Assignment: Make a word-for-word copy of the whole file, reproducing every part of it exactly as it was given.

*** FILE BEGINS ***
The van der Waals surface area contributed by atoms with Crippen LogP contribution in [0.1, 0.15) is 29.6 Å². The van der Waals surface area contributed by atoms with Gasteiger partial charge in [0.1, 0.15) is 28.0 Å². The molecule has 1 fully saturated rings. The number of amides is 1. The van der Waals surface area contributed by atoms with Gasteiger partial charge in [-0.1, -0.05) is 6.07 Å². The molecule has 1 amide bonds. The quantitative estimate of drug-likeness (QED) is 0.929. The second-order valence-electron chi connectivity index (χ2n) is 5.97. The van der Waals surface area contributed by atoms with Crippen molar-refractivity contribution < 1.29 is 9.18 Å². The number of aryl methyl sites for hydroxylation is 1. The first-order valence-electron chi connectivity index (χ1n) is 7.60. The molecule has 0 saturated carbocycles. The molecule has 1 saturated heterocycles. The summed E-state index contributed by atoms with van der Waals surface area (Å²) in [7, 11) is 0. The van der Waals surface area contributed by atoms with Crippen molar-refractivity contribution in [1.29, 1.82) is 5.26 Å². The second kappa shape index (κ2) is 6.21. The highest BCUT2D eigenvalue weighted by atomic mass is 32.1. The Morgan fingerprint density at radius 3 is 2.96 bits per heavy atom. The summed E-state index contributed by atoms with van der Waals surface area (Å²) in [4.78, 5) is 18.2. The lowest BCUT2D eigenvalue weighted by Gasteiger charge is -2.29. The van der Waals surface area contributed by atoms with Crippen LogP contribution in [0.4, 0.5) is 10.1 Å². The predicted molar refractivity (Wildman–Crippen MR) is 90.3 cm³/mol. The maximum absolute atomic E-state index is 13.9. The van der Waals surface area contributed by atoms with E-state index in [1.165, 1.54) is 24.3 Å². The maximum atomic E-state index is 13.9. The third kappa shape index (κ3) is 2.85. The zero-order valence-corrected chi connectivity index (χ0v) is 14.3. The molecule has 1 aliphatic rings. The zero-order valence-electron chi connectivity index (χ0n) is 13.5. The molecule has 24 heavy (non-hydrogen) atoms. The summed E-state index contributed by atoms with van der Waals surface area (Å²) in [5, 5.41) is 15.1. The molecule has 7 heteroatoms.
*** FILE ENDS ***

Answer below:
The van der Waals surface area contributed by atoms with Crippen LogP contribution in [0.1, 0.15) is 29.6 Å². The van der Waals surface area contributed by atoms with Gasteiger partial charge in [0.1, 0.15) is 28.0 Å². The molecule has 1 fully saturated rings. The number of amides is 1. The van der Waals surface area contributed by atoms with Gasteiger partial charge in [-0.1, -0.05) is 6.07 Å². The molecule has 1 amide bonds. The quantitative estimate of drug-likeness (QED) is 0.929. The second-order valence-electron chi connectivity index (χ2n) is 5.97. The van der Waals surface area contributed by atoms with Crippen molar-refractivity contribution < 1.29 is 9.18 Å². The number of aryl methyl sites for hydroxylation is 1. The first-order valence-electron chi connectivity index (χ1n) is 7.60. The molecule has 0 saturated carbocycles. The molecule has 1 saturated heterocycles. The summed E-state index contributed by atoms with van der Waals surface area (Å²) in [7, 11) is 0. The van der Waals surface area contributed by atoms with Crippen molar-refractivity contribution in [1.29, 1.82) is 5.26 Å². The second kappa shape index (κ2) is 6.21. The highest BCUT2D eigenvalue weighted by atomic mass is 32.1. The Morgan fingerprint density at radius 3 is 2.96 bits per heavy atom. The summed E-state index contributed by atoms with van der Waals surface area (Å²) in [4.78, 5) is 18.2. The lowest BCUT2D eigenvalue weighted by Gasteiger charge is -2.29. The van der Waals surface area contributed by atoms with Crippen LogP contribution in [0.4, 0.5) is 10.1 Å². The predicted molar refractivity (Wildman–Crippen MR) is 90.3 cm³/mol. The maximum absolute atomic E-state index is 13.9. The van der Waals surface area contributed by atoms with E-state index in [1.165, 1.54) is 24.3 Å². The maximum atomic E-state index is 13.9. The third kappa shape index (κ3) is 2.85. The zero-order valence-corrected chi connectivity index (χ0v) is 14.3. The molecule has 1 aliphatic rings. The zero-order valence-electron chi connectivity index (χ0n) is 13.5. The molecule has 24 heavy (non-hydrogen) atoms. The summed E-state index contributed by atoms with van der Waals surface area (Å²) in [5, 5.41) is 15.1. The molecule has 7 heteroatoms.